Missouri News

Survey shows most Canton residents satisfied with their quality of life

Gina Foust examines a floral arrangement at her shop Midwestscapes Florist in Canton, Mo., on Thursday, Jan. 11, 2018. A recent survey says 95 percent of Canton residents are “very or somewhat satisfied” living in the community. | H-W Photo/Jake Shane
Jake Shane 1|
By Herald-Whig
Posted: Jan. 13, 2018 12:01 am Updated: Jan. 13, 2018 11:00 pm

CANTON, Mo. -- A new survey shows the vast majority of Canton residents are satisfied with the quality of life in their town, and 92 percent would recommend the community to others as a good place to live.

Canton Mayor Jarrod Phillips said he was heartened by the strong feeling of satisfaction expressed by residents in the independent survey, conducted by the North East Community Action Corporation.

"While there are some things to work on, there are some things to be proud of," Phillips said. "So the question is: How do we take this mass of information and put it into something that the community can use?"

Phillips plans to start that process by holding a town meeting within the next 60 days to outline the survey results and invite local "stakeholders" to take part in discussions aimed at making Canton even better.

The date, time and location of the meeting will be announced later.

The 2017 survey was a follow-up to a similar survey conducted by NECAC in 2014, both funded with a grant through NeighborWorks America. Canton was the only Northeast Missouri community surveyed through this program.

Carla Potts, deputy director of housing development for NECAC, said 157 Canton residents filled out surveys in 2014 while 168 responded in 2017. She said NECAC workers tried to contact residents in all of the city's owner-occupied homes and rental properties.

"We literally went block-by-block knocking on doors," she said.

Potts said students living on the campus of Culver-Stockton College were not included in the survey because the focus was on permanent residents who own or rent homes. However, both Potts and Phillips hastened to say that having a college in Canton adds significantly to the town's quality of life because of its role in providing jobs, quality education and contributions to the local arts and sports scenes.

Potts said the response from residents in both surveys reflected a strong feeling of satisfaction about the quality of life in Canton.

"What I was most impressed with is the number of people who would recommend this town to others and the number of people who are involved in the town," she said. "All of that speaks to a stable, growing community with people who really care about it and each other."

The survey showed 62 percent of respondents were "very" satisfied about living with Canton -- up from 51 percent in 2014 -- while 33 percent were "somewhat satisfied."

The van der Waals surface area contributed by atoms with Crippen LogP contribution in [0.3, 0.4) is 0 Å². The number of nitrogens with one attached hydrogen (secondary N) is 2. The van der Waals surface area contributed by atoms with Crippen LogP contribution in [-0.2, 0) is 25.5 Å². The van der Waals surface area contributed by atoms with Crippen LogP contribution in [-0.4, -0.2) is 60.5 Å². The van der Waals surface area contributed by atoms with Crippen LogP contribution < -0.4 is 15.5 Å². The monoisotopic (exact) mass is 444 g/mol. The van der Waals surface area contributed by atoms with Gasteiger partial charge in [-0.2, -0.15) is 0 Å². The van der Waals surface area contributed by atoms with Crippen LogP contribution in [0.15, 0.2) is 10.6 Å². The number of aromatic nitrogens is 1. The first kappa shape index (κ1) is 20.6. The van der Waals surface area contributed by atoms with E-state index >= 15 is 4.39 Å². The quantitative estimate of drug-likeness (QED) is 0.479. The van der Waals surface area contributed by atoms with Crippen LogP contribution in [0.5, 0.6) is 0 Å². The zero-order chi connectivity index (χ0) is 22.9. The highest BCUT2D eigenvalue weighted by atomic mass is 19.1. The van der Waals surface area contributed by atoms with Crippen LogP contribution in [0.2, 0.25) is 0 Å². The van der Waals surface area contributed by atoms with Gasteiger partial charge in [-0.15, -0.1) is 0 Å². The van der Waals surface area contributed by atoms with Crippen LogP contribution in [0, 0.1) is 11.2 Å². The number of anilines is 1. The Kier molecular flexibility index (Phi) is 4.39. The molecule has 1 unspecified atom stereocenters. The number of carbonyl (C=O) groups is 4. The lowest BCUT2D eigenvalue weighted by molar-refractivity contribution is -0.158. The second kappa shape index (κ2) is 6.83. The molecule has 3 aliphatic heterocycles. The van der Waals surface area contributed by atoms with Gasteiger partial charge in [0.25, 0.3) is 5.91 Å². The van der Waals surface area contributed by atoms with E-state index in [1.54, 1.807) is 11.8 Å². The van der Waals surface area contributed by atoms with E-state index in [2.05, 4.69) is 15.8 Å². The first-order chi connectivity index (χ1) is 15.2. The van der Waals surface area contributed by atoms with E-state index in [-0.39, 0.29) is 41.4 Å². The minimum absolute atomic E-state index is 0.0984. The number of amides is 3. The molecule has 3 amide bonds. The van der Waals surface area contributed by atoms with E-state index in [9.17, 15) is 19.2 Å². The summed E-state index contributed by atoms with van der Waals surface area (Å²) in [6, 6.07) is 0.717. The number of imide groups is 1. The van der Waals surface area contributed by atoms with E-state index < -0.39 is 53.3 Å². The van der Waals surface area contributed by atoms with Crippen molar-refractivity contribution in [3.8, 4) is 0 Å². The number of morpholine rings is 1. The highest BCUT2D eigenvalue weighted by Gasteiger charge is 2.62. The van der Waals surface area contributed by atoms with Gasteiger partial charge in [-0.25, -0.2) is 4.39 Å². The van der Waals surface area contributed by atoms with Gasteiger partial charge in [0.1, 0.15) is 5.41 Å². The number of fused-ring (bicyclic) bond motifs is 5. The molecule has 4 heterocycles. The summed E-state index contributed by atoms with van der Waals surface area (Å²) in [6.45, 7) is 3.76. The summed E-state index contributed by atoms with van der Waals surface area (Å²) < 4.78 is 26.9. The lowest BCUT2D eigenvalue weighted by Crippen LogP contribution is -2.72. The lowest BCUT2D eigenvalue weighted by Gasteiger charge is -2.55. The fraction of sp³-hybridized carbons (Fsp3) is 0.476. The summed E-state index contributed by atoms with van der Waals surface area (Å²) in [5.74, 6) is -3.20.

The results also showed that 65 percent of the respondents would "definitely recommend" Canton to others -- up from 43 percent in 2014 -- while 27 percent would "probably recommend" the town.

The latest survey also indicated that 80 percent of the respondents were willing to be involved in various activities in the community with the rest "not that willing."

Another statistic that jumped out to city officials was that 87 percent of the respondents felt "very safe" and 13 percent felt "somewhat safe" walking in Canton during the day, while a vast majority felt safe walking at night.

"It's what you expect out of a small town," Phillips said. He hopes the upcoming discussions with stakeholders will address what can be done for "those few people who don't feel safe" walking at night.

Mary Fretwell, office assistant at Canton City Hall, said that while both surveys show there is "room for improvement" in Canton, the results generally paint a positive picture of the town.

"It's actually thrilling for me as an employee of the city -- and someone who is very interested in community development -- to see that we have these types of results from the surveys," she said. "This confirms there are some things that we're doing correctly."

Carla Janney, co-owner of Janney Builder Supply and Construction in downtown Canton, said she would agree with the survey's findings.

"Canton is a very nice place to live," she said. "I like the small-town atmosphere. I think our community has an awesome school district, and it's a college town. Both of my kids went to Culver-Stockton."

Janney said "the whole town works together on things," and she feels Canton is a great place for families. "I definitely feel safe," she said. "I walk at night in town all the time."

Gina Foust, a florist at MidwestScapes Florist, says she finds Canton to be a good place to live and work.

"I think everybody likes the ruralness and the farm-town atmosphere," she said. "If you're a person who likes really fast-paced stuff, then you're probably not going to like it here. But I like the quiet, the calm. If I want drama, I can turn on the TV."

Madison Maupin, a freshman at Culver-Stockton College, said she likes living in Canton.

"I moved here from a small town, which is why I chose the school here," she said. "The community is really close here, and they back up the sports at Culver-Stockton."

Maupin, who plays softball for C-SC, said she and other athletes get involved in activities at Canton High School as a way to support the community.

"They're really supportive of the college here, so we kind of reciprocate that," said.

Maupin also said members of her sorority, Tri Sigma, "like to give back and do a lot of community service throughout Canton and just help the community in any way we can."

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